Italy has dispatched two ships to help take 629 migrants stuck off its shores to Spain after the new populist government refused them safe port in a bid to force Europe to share the burden of unrelenting arrivals. The rescue ship Aquarius has been stuck since Saturday in international waters off the coast of Italy and Malta, both of which have refused it entry. The ship is carrying 629 migrants including 123 unaccompanied minors, 11 children and six pregnant women.
Chief Minister Fabian Picardo told the United Nations on Monday that Gibraltar was ready to work with Spain’s new Socialist government for the mutual benefit of citizens on both sides of the border. This, he underscored, did not deviate from Gibraltar’s cast-iron position on sovereignty and the principle of self-determination.
Spain will welcome a ship with 629 migrants aboard after Italy and Malta refused to let the vessel dock in their ports. The migrants were saved by the French charity SOS Mediterranee on Saturday and were stranded in the Mediterranean Sea when Matteo Salvini, the new Italian interior minister, reportedly refused to allow the vessel to dock at Italian ports.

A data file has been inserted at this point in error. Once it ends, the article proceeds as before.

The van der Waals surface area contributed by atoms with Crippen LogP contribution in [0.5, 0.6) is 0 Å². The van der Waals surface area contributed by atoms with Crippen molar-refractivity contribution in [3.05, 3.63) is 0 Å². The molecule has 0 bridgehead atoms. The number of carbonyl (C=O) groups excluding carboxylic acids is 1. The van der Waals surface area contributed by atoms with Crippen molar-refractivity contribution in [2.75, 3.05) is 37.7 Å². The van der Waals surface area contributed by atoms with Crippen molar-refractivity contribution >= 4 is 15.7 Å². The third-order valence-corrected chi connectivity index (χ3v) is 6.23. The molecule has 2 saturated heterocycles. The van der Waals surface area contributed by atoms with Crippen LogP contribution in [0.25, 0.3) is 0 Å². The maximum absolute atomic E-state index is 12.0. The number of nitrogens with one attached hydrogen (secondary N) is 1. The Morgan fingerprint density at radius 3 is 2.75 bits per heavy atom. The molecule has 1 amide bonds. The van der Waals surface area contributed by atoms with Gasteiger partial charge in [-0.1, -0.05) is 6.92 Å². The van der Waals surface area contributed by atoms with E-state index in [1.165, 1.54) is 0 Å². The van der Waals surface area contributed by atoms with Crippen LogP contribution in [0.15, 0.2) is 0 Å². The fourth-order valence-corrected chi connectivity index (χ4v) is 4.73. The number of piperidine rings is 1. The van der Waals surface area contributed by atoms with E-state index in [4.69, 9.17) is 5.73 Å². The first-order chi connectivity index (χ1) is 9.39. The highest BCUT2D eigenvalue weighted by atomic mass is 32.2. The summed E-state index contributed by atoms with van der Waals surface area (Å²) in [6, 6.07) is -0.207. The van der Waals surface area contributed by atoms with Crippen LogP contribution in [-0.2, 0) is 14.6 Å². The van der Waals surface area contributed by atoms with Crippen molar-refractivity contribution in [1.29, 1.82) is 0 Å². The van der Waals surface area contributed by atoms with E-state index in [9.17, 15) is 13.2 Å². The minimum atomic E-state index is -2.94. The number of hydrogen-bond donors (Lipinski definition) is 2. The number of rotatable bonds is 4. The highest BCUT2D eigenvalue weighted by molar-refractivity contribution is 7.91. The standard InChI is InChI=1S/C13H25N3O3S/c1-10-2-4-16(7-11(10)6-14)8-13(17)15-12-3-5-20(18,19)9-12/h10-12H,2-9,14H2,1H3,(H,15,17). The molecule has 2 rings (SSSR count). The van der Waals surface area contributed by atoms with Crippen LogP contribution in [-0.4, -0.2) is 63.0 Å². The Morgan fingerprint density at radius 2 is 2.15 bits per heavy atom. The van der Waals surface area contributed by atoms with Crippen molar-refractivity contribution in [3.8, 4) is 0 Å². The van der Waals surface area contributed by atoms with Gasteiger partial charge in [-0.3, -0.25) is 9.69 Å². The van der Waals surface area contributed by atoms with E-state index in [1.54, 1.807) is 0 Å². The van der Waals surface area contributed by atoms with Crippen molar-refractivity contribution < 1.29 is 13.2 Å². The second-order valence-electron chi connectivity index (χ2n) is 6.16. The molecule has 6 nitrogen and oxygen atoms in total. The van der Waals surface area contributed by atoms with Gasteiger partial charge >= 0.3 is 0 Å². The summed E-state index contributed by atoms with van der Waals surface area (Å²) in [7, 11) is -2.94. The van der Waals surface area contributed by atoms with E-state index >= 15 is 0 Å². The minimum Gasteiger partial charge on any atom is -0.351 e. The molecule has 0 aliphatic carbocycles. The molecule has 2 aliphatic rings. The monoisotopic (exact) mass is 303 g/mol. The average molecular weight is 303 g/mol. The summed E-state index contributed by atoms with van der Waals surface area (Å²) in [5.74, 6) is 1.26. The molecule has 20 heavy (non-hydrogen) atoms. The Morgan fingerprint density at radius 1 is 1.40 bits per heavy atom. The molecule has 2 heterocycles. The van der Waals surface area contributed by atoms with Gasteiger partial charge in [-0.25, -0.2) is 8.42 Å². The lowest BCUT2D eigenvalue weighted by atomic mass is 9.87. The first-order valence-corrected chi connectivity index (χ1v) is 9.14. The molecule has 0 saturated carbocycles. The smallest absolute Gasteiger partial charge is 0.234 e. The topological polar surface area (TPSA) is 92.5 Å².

Spain's Socialist Prime Minister Pedro Sánchez has given 11 of his 17 cabinet posts to women, a higher proportion than anywhere else in Europe. A self-styled feminist, Sánchez' choice was in marked contrast to the male-dominated executives of ex-PM Mariano Rajoy, ousted last week.
Spanish lawmakers have agreed to subject Prime Minister Mariano Rajoy to a vote of no confidence this week. It comes in the wake of graft convictions of businesspeople and officials tied to his conservative Popular Party (PP).
Spanish opposition parties have launched a fierce campaign to end the conservative government of Mariano Rajoy after courts ruled that his Partido Popular profited from a large kickbacks-for-contracts scheme. The Socialist opposition announced a vote of no confidence against the prime minister with the backing of anti-establishment and left-wing parties, while the pro-business Ciudadanos (Citizens) – which had supported the conservative minority government until now – urged Mr Rajoy to call a fresh election.